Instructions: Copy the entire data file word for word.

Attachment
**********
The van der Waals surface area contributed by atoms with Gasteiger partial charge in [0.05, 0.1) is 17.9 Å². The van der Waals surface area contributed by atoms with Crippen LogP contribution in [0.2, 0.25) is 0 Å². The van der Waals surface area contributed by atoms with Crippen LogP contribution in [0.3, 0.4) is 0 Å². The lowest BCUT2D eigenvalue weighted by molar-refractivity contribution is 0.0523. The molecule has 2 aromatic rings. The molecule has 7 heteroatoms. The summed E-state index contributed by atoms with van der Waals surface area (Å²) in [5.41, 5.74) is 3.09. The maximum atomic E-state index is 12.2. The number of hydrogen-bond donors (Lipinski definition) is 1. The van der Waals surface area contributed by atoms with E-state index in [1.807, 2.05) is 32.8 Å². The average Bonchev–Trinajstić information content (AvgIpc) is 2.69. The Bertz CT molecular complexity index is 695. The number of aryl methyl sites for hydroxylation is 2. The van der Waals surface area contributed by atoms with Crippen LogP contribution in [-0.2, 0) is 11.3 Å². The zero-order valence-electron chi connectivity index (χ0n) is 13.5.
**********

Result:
The van der Waals surface area contributed by atoms with Gasteiger partial charge in [0.05, 0.1) is 17.9 Å². The van der Waals surface area contributed by atoms with Crippen LogP contribution in [0.2, 0.25) is 0 Å². The van der Waals surface area contributed by atoms with Crippen LogP contribution in [0.3, 0.4) is 0 Å². The lowest BCUT2D eigenvalue weighted by molar-refractivity contribution is 0.0523. The molecule has 2 aromatic rings. The molecule has 7 heteroatoms. The summed E-state index contributed by atoms with van der Waals surface area (Å²) in [5.41, 5.74) is 3.09. The maximum atomic E-state index is 12.2. The number of hydrogen-bond donors (Lipinski definition) is 1. The van der Waals surface area contributed by atoms with E-state index in [1.807, 2.05) is 32.8 Å². The average Bonchev–Trinajstić information content (AvgIpc) is 2.69. The Bertz CT molecular complexity index is 695. The number of aryl methyl sites for hydroxylation is 2. The van der Waals surface area contributed by atoms with Crippen LogP contribution in [-0.2, 0) is 11.3 Å². The zero-order valence-electron chi connectivity index (χ0n) is 13.5.